What Is Juuling — And Why Are Teens So Tempted By It?

Parents, watch out for your kids.

What Is Juuling — And Why Are Teens So Tempted By It? getty

At the end of last year, I was meeting with Lindsey, a 14-year-old high school student who shared that her friends were "juuling" in the bathroom in school.

What is juuling? I had never heard of that term so I asked her to explain to me what that meant.

Lindsey said that it was a form of vaping which was getting really popular because the vaping device was even smaller and more discreet than other vaping devices like e-cigarettes.


She shared that it is odorless and therefore very easy to get away with. She told me sometimes there is nicotine inside and sometimes marijuana.

Hmmm...I thought to myself that I wanted to look into this more after our session.

So, at the end of a long day, I Googled it. And then the next day, I reached out to colleagues about it. There wasn't a ton yet on this but enough that I understood that every parent with a kid ages 10 and up needs to know about it and learn how to talk to kids about vaping.

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The term is "juling" but the brand name is "Juul" so kids will often write or text about it either way.


Look at this picture! It looks like a USB device and it comes with tiny cartridges (or pods) that are colored, flavored and contain either nicotine or marijuana.

Juul Vapor

You need to know about this for a couple of reasons:

1. Use of e-cigarettes is only increasing among teens.

These vapes are typically battery operated, or in this case, charged by a laptop, so that the vaping substance can be heated into vapor for inhaling. The cartridges can be easily switched out so that you can vape nicotine and then marijuana all in one sitting.


The thick smoke that results on the exhale is odorless or even pleasant smelling so that it is easier to get away with. The liquid that is used is referred to as e-liquid, and comes in flavors that can get users easily addicted as they taste good.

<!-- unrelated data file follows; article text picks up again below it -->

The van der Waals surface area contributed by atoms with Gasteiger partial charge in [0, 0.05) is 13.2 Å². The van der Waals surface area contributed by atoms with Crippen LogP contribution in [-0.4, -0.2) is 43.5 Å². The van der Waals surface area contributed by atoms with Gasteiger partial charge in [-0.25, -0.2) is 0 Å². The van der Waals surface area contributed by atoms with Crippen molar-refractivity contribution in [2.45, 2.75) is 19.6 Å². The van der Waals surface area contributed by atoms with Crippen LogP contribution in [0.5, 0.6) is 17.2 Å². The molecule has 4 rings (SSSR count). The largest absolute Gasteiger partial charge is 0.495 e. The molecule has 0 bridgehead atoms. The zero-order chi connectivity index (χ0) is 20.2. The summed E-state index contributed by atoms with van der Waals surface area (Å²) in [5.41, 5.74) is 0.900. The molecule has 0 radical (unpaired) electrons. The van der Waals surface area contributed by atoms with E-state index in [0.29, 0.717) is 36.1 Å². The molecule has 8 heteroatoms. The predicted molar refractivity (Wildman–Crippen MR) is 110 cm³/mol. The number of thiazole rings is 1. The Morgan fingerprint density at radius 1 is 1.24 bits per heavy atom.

The worst part is that users describe it as "light on the lungs" so that they could easily puff on it all day long. 

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2. The Surgeon General has warned that vaping is a "major health concern."



The Centers for Disease Control warns that nearly 20 percent of adolescent kids have used e-cigarettes. Kids are walking around thinking that it is a safer alternative to cigarette use and smoking marijuana, however, it can still be addictive and the health strains that it puts on the lungs and the developing brain are being monitored. 

Furthermore, the concentration of nicotine is significantly higher than found in cigarettes and are more likely to pause panic and anxiety attacks in users.

3. Struggling teens are likely to use it.

Juuling is yet another way that teens are pushing boundaries and showing that they may be struggling with issues that are being masked by nicotine use, drug use, or hanging with other high-risk kids.


I now encourage parents of middle school and high school-aged kids to talk openly about vaping, juuling, and other marijuana use — especially since marijuana has been legalized in some form in thirty states and that opens the debate to kids questioning how bad could this really be if it is legal. 

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Dr. Sheryl Ziegler is a mother, Doctor of Psychology, speaker, and author of the new book, Mommy Burnout: How Addressing Yours Will Make You A Better Mother And Create A Better Life For Your Children. You can follow her parenting advice in her newsletter by signing up today or visiting Mommy Burnout.


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